Chip Shop Chips at Home: the Ultimate Guide
When I was growing up my mother didn’t cook much; she had to work and to be honest, she wasn’t one of those moms inclined to slave away in the kitchen. For tea she preferred to give us money to buy a snack, and almost always, that snack was fish and chip shop chips from around the corner. It was just about the best thing I could eat as a kid. Now that I’m old enough to be trusted with a deep fat fryer, I make my own at home for my kids!
Why are the British so obsessed with fish and chips, you may ask? It’s hard to say. It’s one of those things that we all love, but if you ask why, there’s really no ready answer. But let’s face it: deep fried potatoes with just the right seasoning are hard to argue with.
Tradition and Nostalgia of Chip Shop Chips
As far as I can gather, chippy chips go back all the way to the early 1860s when a Mr. Lees from Mossley decided to deep fried fish and potatoes to the menu in his eatery. They were obviously a big hit; not only did his shop thrive, others across the land copied the recipe and added interesting variations. The basic ingredients are still used to make one of the most delectable, typically English meals to this day.
As I researched a brief history of homemade British chips, I was curious: how were they made back then? Apparently not very differently from today. Potatoes would be cut into wedges and deep fried in hot oil until they were soft on the inside and a little brown and crispy on the outside. They were a bit oilier than the standard fare you get in a decent fish and chips shop today. Over time, home cooks and restaurant owners discovered that if they cut the potatoes into thicker wedges they absorbed less oil as they cooked.
What do chip shops fry in?
While at home, the usual choice can vary based on dish, chip shop chips need to use specific types of oil to ensure that they maintain a traditional taste that British customers expect.
In most chip shops, you’ll find that they are using vegetable oil. Luckily for us, it’s pretty widely available outside of commercial circles too! Chip shops tend to go for vegetable oil because it’s a fairly inoffensive flavour. It allows you to slather your chips in an array of chip shop favourite sauces. Usually curry sauce or gravy are the top choice.
The reasons that chip shops tend not to go for other other oils are quite simple. Firstly, a lot of other oils are far more expensive and simply not worth their while. You might find that some higher end chip shops use canola oil, but if it isn’t broken, why fix it?
Secondly, there are quite a lot of oils that would fail to deliver the same texture and taste. Not all oils are born equal! For example, using olive oil to fry traditional style chip shop chips would be a poor choice. Not only because of the very different taste that it imparts onto the potato, but also, because it would affect the all-important crunch!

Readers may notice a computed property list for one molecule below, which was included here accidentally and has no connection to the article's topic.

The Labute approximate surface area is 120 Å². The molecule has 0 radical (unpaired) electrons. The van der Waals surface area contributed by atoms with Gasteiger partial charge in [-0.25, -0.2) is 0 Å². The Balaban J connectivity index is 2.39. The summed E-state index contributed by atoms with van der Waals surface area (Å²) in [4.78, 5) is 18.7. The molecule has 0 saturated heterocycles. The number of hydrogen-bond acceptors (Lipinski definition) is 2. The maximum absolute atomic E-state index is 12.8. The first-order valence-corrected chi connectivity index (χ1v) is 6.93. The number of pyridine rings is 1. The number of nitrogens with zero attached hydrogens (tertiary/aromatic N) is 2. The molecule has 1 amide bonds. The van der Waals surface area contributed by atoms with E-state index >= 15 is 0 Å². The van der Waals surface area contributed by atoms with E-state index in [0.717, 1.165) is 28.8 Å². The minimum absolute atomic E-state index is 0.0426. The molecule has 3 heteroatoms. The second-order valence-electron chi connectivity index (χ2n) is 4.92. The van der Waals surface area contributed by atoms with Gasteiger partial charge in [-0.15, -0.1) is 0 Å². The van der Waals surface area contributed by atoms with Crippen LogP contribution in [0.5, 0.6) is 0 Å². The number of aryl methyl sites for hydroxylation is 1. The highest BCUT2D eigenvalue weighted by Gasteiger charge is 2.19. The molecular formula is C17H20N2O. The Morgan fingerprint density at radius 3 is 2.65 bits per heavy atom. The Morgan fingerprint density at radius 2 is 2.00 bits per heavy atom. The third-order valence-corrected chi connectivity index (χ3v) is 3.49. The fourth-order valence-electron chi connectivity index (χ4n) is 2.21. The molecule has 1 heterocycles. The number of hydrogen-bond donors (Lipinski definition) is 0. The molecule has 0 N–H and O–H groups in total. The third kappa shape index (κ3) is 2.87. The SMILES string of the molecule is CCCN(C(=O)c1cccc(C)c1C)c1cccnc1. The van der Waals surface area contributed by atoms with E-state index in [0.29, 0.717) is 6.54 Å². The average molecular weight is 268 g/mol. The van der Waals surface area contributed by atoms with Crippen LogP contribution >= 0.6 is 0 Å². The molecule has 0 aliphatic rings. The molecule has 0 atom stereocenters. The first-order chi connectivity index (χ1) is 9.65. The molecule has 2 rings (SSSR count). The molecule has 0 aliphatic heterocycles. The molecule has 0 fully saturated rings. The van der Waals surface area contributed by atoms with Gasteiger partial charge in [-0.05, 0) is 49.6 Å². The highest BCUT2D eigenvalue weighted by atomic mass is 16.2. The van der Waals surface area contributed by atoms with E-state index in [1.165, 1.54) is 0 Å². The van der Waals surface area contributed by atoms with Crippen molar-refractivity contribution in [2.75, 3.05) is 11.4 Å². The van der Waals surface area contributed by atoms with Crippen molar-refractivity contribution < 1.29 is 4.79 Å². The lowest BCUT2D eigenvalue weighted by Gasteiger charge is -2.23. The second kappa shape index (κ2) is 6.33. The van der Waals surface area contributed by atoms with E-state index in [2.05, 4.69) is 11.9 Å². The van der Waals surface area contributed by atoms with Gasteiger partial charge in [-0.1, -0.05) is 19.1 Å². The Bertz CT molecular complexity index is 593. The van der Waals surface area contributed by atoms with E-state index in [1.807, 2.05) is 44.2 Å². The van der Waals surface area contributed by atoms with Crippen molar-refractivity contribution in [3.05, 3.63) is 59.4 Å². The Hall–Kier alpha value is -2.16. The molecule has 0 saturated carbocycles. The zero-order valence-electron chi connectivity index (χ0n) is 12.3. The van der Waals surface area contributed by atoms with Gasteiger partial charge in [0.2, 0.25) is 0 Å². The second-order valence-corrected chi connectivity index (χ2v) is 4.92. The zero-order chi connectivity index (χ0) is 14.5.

Are homemade chips a healthy choice?
I try my best to provide my family healthy meals but from time to time (and by that I mean once or twice a week), homemade British chips, or homemade crisps, will make it on the menu. I have learnt how to make chips in the oven, how to make crispy chips, how to make beef dripping chips, how to make great chip shop batter and of course I have perfected the art of how to cut potatoes into chips. I know just how hot to get the oil, and how long I should fry so that each chip comes out perfectly crispy but soft at the same time.
It’s taken a lot of trial and error getting my chip shop chip recipe perfect. I like to throw a little twist in every now and then, maybe paprika or a very light batter. However, nothing beats the classic. Here’s my fool-proof, can’t-go-wrong, tastes-like-home chip shop chip recipe. Try saying that five times fast.
Chip Shop Chips
- Deep Fat Fryer
- Tea Towel
- Paring Knife
- Potato Peeler (Optional)
- 500 gram Potatoes
- Oil of your preference
- Preheat your deep fat fryer to around 150 celsius.
- Wash and cut your potatoes into chip shapes. I like mine about 1.5cm thick but if you're into chunkier chips then you might want to try 2-3cm instead. It's entirely up to you if you want to peel your potatoes first. Most traditional chippies will peel them first, but personally I like skin-on (it's less fussy too).
- Bundle up your chip-cut potatoes in a tea towel and try to remove as much excess moisture as you can from them.
- Add the potatoes to the oil until they're softened all the way through.
- Turn the deep fat fryer to the highest temperature setting possible and leave the chips in until they reach the optimal crunchiness.
What do perfect homemade British chips look like?
When it comes to good English-style chips there are certain things you should be aiming for. They should be golden and crisp on the outside and soft and fluffy on the inside. If you fry them properly they will have delicate, crispy edges that are heavenly to bite into. They also shouldn’t be too oily. If you get the oil temperature right and the potatoes cut into the right size they will not absorb oil as they cook. Some people like to make plain chips; I like to add a spice or two just to give them that extra kick.
Homemade chip shop chips…should you or shouldn’t you?
It’s really up to you; if you don’t mind indulging your taste buds with fried potatoes from time to time they are the perfect way to fill up.